(Roughly) Daily

Posts Tagged ‘Darwin

“I like it when a flower or a little tuft of grass grows through a crack in the concrete. It’s so f#@kin’ heroic.”*…

From dilapidated power plants, abandoned medical facilities, and amusement parks left in rusted ruin, the compelling scenes that French photographer Jonathan Jimenez, aka Jonk (previously), captures are evidence of nature’s endurance and power to reclaim spaces transformed by people. Now compiled in a new book titled Naturalia II, 221 images shot across 17 countries frame the thriving vegetation that crawls across chipped concrete and architecture in unruly masses.

This succeeding volume is a follow-up to Jonk’s first book by the same name and focuses on the ways the ecological crisis has evolved during the last three years. He explains the impetus for the book in a statement:

On the one hand, the situation has deteriorated even further with yet another species becoming extinct every single day. Global warming continues and has caused repeated natural catastrophes: floods, fires, droughts, etc. On the other hand, our collective awareness has widely increased. We are still a long way from the commitment needed to really change things, but we are heading in the right direction. Millions of initiatives have already emerged, and I hope that my photos and the message contained within them can play a small part in the collective challenge facing us all…

More at “Nature Resurges to Overtake Abandoned Architecture in a New Book of Photos by Jonk” and at his site.

On an apposite note: “Forest the size of France regrown worldwide over 20 years, study finds.”

* George Carlin

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As we inspect the inexorable, we might spare a thought for Hugo Marie de Vries; he died on this date in 1935. A botanist, he introduced the experimental study of organic evolution– and was, thus, was one of the first geneticists. His rediscovery in 1900 (simultaneously with the botanists Carl Correns and Erich Tschermak von Seysenegg) of Gregor Mendel’s principles of heredity and his theory of biological mutation, though considerably different from a modern understanding of the phenomenon, resolved ambiguous concepts concerning the nature of variation of species that, until then, had precluded the universal acceptance and active investigation of Charles Darwin’s system of organic evolution.

He suggested the concept of genes and introduced the term “mutation”, and developed a mutation theory of evolution.

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“I have no trouble with the twelve inches between my elbow and my palm. It’s the seven inches between my ears that’s bent.”*…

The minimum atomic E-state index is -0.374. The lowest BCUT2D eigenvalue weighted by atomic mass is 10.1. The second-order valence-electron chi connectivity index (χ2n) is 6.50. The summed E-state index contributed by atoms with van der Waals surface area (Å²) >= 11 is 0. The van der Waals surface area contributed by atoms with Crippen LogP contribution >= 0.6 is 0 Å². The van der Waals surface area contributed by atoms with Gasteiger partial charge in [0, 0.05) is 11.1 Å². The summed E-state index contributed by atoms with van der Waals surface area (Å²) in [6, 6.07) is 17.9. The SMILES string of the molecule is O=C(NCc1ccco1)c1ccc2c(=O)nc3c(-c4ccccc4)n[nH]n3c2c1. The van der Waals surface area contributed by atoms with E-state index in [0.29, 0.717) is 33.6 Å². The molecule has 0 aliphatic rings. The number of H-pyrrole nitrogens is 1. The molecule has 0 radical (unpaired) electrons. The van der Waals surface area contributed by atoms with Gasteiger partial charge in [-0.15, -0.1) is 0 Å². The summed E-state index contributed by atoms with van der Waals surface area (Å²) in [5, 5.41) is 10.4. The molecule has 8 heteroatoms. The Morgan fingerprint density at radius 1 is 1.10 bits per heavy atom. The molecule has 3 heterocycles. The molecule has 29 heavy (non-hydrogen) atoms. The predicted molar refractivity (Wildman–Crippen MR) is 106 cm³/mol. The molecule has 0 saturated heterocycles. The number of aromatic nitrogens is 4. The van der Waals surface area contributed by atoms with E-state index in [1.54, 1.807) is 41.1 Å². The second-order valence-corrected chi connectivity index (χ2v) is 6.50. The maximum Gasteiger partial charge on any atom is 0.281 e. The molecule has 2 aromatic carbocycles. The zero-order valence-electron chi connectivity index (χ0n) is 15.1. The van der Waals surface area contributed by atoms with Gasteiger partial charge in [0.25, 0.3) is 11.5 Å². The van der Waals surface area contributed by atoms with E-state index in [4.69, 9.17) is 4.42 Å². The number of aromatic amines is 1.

Humans are the only species that can throw well enough to kill rivals and prey. Because throwing requires the highly coordinated and extraordinarily rapid movements of multiple body parts, there was likely a long history of selection favoring the evolution of expert throwing in our ancestors.

Most people probably don’t think throwing is important outside of sports because they’ve forgotten its usefulness. Part of that has to do with the fact that people have been using weapons like bows and firearms for centuries.

But before the invention of these weapons, our hunter-gatherer ancestors threw darts, knives, spears, sticks and stones at rivals and prey. Even today, stones remain effective weapons; you’ll see protesters heave stones at police and stoning used as a form of punishment in some places.

Darwin considered the evolution of throwing to be critical to the success of our ancestors. As he wrote in “The Descent of Man, and Selection in Relation to Sex,” it allowed “the progenitors of man” to better “defend themselves with stones or clubs, to attack their prey, or otherwise to obtain food.”

The development of the skill begins with the evolution of bipedal locomotion, or walking on two feet. This happened about 4 million years ago, and it freed the arms and hands to learn new abilities like making tools, carrying goods and throwing…

Why humans are the only species that can throw fast enough to kill: “How humans became the best throwers on the planet.”

Read the underlying research in The Quarterly Review of Biology here and here.

See also: “The Long, Sweaty History of Working Out.”

* Tug McGraw (pictured above; source)

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As we wind up, we might recall that it was on this date in 1931 that then-17 year old Jackie Mitchell, of the Chattanooga Lookouts (AA), pitched in an exhibition game against the New York Yankees. One of the first female pitchers in professional baseball history, she became legendary when she struck out Babe Ruth and Lou Gehrig in succession.